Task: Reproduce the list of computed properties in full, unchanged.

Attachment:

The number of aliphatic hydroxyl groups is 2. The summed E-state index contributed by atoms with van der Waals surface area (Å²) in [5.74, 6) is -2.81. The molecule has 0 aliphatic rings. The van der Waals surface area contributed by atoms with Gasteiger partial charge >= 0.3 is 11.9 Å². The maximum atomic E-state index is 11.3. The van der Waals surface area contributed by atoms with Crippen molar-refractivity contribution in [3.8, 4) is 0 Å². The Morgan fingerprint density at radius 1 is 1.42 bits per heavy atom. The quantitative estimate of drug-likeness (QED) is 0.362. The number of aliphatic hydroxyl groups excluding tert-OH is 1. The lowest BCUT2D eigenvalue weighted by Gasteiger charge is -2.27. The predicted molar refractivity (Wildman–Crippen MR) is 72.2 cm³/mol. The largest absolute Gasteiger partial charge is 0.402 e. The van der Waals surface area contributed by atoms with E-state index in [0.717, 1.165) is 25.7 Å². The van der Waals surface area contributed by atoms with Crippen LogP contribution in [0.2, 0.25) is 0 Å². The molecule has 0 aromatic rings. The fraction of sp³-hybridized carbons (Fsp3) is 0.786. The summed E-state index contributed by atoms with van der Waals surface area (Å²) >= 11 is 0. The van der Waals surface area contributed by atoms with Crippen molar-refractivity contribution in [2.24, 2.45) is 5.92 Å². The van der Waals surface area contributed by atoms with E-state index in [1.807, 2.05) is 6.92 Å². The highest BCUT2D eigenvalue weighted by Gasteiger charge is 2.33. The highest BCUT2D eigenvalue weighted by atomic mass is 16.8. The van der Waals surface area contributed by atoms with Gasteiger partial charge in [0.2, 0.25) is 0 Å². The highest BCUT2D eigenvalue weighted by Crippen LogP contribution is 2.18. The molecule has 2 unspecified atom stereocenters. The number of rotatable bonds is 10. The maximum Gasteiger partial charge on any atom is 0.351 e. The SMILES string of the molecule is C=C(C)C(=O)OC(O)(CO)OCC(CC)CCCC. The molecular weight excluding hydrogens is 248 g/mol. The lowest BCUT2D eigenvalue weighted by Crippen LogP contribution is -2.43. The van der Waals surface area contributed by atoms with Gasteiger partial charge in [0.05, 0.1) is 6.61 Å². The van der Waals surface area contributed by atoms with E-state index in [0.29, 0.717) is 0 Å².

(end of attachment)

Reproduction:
The number of aliphatic hydroxyl groups is 2. The summed E-state index contributed by atoms with van der Waals surface area (Å²) in [5.74, 6) is -2.81. The molecule has 0 aliphatic rings. The van der Waals surface area contributed by atoms with Gasteiger partial charge >= 0.3 is 11.9 Å². The maximum atomic E-state index is 11.3. The van der Waals surface area contributed by atoms with Crippen molar-refractivity contribution in [3.8, 4) is 0 Å². The Morgan fingerprint density at radius 1 is 1.42 bits per heavy atom. The quantitative estimate of drug-likeness (QED) is 0.362. The number of aliphatic hydroxyl groups excluding tert-OH is 1. The lowest BCUT2D eigenvalue weighted by Gasteiger charge is -2.27. The predicted molar refractivity (Wildman–Crippen MR) is 72.2 cm³/mol. The largest absolute Gasteiger partial charge is 0.402 e. The van der Waals surface area contributed by atoms with E-state index in [0.717, 1.165) is 25.7 Å². The van der Waals surface area contributed by atoms with Crippen LogP contribution in [0.2, 0.25) is 0 Å². The molecule has 0 aromatic rings. The fraction of sp³-hybridized carbons (Fsp3) is 0.786. The summed E-state index contributed by atoms with van der Waals surface area (Å²) >= 11 is 0. The van der Waals surface area contributed by atoms with Crippen molar-refractivity contribution in [2.24, 2.45) is 5.92 Å². The van der Waals surface area contributed by atoms with E-state index in [1.807, 2.05) is 6.92 Å². The highest BCUT2D eigenvalue weighted by Gasteiger charge is 2.33. The highest BCUT2D eigenvalue weighted by atomic mass is 16.8. The van der Waals surface area contributed by atoms with Gasteiger partial charge in [0.2, 0.25) is 0 Å². The highest BCUT2D eigenvalue weighted by Crippen LogP contribution is 2.18. The molecule has 2 unspecified atom stereocenters. The number of rotatable bonds is 10. The maximum Gasteiger partial charge on any atom is 0.351 e. The SMILES string of the molecule is C=C(C)C(=O)OC(O)(CO)OCC(CC)CCCC. The molecular weight excluding hydrogens is 248 g/mol. The lowest BCUT2D eigenvalue weighted by Crippen LogP contribution is -2.43. The van der Waals surface area contributed by atoms with Gasteiger partial charge in [0.05, 0.1) is 6.61 Å². The van der Waals surface area contributed by atoms with E-state index in [0.29, 0.717) is 0 Å².